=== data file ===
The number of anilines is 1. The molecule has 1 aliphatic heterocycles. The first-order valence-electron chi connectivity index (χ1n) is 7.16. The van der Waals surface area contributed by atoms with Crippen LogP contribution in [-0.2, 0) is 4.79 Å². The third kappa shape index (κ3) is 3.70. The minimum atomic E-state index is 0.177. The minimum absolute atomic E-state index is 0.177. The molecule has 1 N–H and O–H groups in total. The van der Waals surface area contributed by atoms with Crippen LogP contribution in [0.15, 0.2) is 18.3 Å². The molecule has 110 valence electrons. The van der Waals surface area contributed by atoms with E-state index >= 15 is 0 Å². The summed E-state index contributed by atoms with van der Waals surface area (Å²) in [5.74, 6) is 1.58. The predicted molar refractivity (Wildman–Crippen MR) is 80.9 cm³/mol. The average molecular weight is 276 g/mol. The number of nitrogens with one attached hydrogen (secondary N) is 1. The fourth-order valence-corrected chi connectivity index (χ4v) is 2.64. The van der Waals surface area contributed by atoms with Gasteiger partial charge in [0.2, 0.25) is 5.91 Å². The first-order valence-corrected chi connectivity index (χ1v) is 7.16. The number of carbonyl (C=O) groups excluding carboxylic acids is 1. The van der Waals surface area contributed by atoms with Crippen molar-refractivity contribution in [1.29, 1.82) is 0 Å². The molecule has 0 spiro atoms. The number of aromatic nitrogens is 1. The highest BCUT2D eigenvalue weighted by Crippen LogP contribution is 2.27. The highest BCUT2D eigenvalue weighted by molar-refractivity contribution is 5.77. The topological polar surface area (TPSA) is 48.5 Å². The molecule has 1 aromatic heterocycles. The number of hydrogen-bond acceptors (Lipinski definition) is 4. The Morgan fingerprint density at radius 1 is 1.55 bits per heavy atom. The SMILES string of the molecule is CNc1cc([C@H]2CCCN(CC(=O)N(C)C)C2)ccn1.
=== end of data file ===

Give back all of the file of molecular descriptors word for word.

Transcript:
The number of anilines is 1. The molecule has 1 aliphatic heterocycles. The first-order valence-electron chi connectivity index (χ1n) is 7.16. The van der Waals surface area contributed by atoms with Crippen LogP contribution in [-0.2, 0) is 4.79 Å². The third kappa shape index (κ3) is 3.70. The minimum atomic E-state index is 0.177. The minimum absolute atomic E-state index is 0.177. The molecule has 1 N–H and O–H groups in total. The van der Waals surface area contributed by atoms with Crippen LogP contribution in [0.15, 0.2) is 18.3 Å². The molecule has 110 valence electrons. The van der Waals surface area contributed by atoms with E-state index >= 15 is 0 Å². The summed E-state index contributed by atoms with van der Waals surface area (Å²) in [5.74, 6) is 1.58. The predicted molar refractivity (Wildman–Crippen MR) is 80.9 cm³/mol. The average molecular weight is 276 g/mol. The number of nitrogens with one attached hydrogen (secondary N) is 1. The fourth-order valence-corrected chi connectivity index (χ4v) is 2.64. The van der Waals surface area contributed by atoms with Gasteiger partial charge in [0.2, 0.25) is 5.91 Å². The first-order valence-corrected chi connectivity index (χ1v) is 7.16. The number of carbonyl (C=O) groups excluding carboxylic acids is 1. The van der Waals surface area contributed by atoms with Crippen molar-refractivity contribution in [1.29, 1.82) is 0 Å². The molecule has 0 spiro atoms. The number of aromatic nitrogens is 1. The highest BCUT2D eigenvalue weighted by Crippen LogP contribution is 2.27. The highest BCUT2D eigenvalue weighted by molar-refractivity contribution is 5.77. The topological polar surface area (TPSA) is 48.5 Å². The molecule has 1 aromatic heterocycles. The number of hydrogen-bond acceptors (Lipinski definition) is 4. The Morgan fingerprint density at radius 1 is 1.55 bits per heavy atom. The SMILES string of the molecule is CNc1cc([C@H]2CCCN(CC(=O)N(C)C)C2)ccn1.